Pruning Ash Trees: When And How To Prune Ash Trees

ash tree
Image by Matthieu Sontag

By Teo Spengler

Ash trees are popular and attractive landscape trees. However, pruning ash trees is essential if you want healthy, vigorous specimens. Cutting back ash trees appropriately helps to establish a strong branch structure around a central leader. It can also reduce diseases and limit pest damage. Read on to learn how to prune ash trees.

Reasons for Pruning Ash Trees

Ash trees are handsome deciduous trees, native to North America. They offer attractive, rounded crowns in the growing season and beautiful autumn colors. The wood is hard, but agile, and most baseball bats are made of ash.

Ash trees have an opposite branching structure. The opposing branch growth usually requires pruning to keep the tree balanced. In addition, the tree can be attacked by diseases and pests that can be controlled by pruning.

Cutting Back Ash Trees

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Trimming your tree is not difficult, but it helps if you follow a few ash tree pruning tips.

When to Prune Ash Trees

When to prune ash trees depends in part on why you are making the particular pruning cut.

Unless you are pruning to remove dead and diseased branches, you should take care to prune in late winter, while the tree is still dormant. For example, if you must remove live branches to allow additional sunlight and air to circulate inside the tree crown, wait until winter to act.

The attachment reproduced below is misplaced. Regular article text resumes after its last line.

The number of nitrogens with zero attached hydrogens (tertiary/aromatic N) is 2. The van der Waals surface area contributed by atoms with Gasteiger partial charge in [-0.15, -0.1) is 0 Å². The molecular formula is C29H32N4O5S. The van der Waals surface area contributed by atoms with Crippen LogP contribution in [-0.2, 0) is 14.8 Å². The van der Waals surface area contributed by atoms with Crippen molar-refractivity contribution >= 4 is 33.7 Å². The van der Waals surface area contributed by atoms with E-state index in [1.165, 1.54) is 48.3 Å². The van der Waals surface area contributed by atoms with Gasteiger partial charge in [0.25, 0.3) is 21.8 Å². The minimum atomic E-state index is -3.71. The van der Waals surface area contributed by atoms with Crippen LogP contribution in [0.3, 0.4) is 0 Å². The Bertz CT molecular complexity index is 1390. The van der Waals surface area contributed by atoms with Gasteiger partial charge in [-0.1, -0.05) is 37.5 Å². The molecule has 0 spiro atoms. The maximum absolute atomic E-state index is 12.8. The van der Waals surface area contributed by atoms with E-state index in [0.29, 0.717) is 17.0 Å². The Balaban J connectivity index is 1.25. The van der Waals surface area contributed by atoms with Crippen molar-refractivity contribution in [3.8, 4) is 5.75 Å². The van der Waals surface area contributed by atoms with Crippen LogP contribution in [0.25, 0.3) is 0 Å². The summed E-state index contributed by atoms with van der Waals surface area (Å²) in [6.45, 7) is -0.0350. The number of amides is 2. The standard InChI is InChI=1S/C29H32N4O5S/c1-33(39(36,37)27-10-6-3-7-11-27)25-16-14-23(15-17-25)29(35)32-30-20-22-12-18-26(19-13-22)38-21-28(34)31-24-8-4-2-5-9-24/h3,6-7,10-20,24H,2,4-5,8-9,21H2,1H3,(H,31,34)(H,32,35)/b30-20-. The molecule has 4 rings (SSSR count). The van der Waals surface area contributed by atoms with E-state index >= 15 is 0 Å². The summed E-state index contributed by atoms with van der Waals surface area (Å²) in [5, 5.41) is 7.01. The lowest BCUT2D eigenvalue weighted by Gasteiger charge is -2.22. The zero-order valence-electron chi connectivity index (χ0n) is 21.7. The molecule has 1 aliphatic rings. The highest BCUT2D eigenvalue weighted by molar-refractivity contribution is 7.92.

Prune out broken, diseased, infected or dead ash tree branches whenever you spot them. The sooner you remove these branches, the less likely it is that decay-producing fungi spread to other areas of the tree.

When you inspect the tree for problem branches, be sure to look at the underside of tree bark for an S-shaped pattern. This indicates the presence of the Emerald Ash wood-boring beetles, a pest that can quickly kill the tree.

If you notice defoliation of some branches, it may be a sign of anthracnose. Any signs of brown areas on leaves or cankers on the branches should be your call to start pruning back ash trees in the very near future. These pests weaken the tree and can create serious problems if not addressed quickly by trimming back ash trees.

How to Prune Ash Trees

Use a three-step trimming method to remove branches from an ash tree.

  • First, make a cut on the underside of the diseased or damaged branch. This cut should pass a quarter of the way through the branch about half a foot from the branch collar.
  • Next, cut off the branch completely, making the cut one inch past the initial cut. This cut should be made from the top side of the branch.
  • When you finish this cut, the branch will fall away. As a final step, remove the branch stump.

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